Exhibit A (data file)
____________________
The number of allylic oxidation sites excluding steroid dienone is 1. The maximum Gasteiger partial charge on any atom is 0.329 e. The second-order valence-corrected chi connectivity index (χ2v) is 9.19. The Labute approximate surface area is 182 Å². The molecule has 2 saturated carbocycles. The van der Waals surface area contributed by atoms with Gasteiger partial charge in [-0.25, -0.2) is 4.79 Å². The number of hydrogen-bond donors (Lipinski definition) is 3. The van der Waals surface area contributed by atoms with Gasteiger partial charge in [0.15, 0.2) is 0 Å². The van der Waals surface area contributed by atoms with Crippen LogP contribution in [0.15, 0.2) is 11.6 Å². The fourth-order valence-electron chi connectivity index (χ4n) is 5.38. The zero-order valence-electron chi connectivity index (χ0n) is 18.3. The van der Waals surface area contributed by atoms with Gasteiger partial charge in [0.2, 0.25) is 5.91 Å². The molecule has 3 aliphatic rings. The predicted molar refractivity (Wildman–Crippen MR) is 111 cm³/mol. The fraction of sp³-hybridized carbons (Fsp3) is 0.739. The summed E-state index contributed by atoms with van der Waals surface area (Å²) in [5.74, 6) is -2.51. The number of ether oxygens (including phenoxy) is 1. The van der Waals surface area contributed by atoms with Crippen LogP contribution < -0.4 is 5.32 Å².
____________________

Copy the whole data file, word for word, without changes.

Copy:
The number of allylic oxidation sites excluding steroid dienone is 1. The maximum Gasteiger partial charge on any atom is 0.329 e. The second-order valence-corrected chi connectivity index (χ2v) is 9.19. The Labute approximate surface area is 182 Å². The molecule has 2 saturated carbocycles. The van der Waals surface area contributed by atoms with Gasteiger partial charge in [-0.25, -0.2) is 4.79 Å². The number of hydrogen-bond donors (Lipinski definition) is 3. The van der Waals surface area contributed by atoms with Gasteiger partial charge in [0.15, 0.2) is 0 Å². The van der Waals surface area contributed by atoms with Crippen LogP contribution in [0.15, 0.2) is 11.6 Å². The fourth-order valence-electron chi connectivity index (χ4n) is 5.38. The zero-order valence-electron chi connectivity index (χ0n) is 18.3. The van der Waals surface area contributed by atoms with Gasteiger partial charge in [0.2, 0.25) is 5.91 Å². The molecule has 3 aliphatic rings. The predicted molar refractivity (Wildman–Crippen MR) is 111 cm³/mol. The fraction of sp³-hybridized carbons (Fsp3) is 0.739. The summed E-state index contributed by atoms with van der Waals surface area (Å²) in [5.74, 6) is -2.51. The number of ether oxygens (including phenoxy) is 1. The van der Waals surface area contributed by atoms with Crippen LogP contribution < -0.4 is 5.32 Å².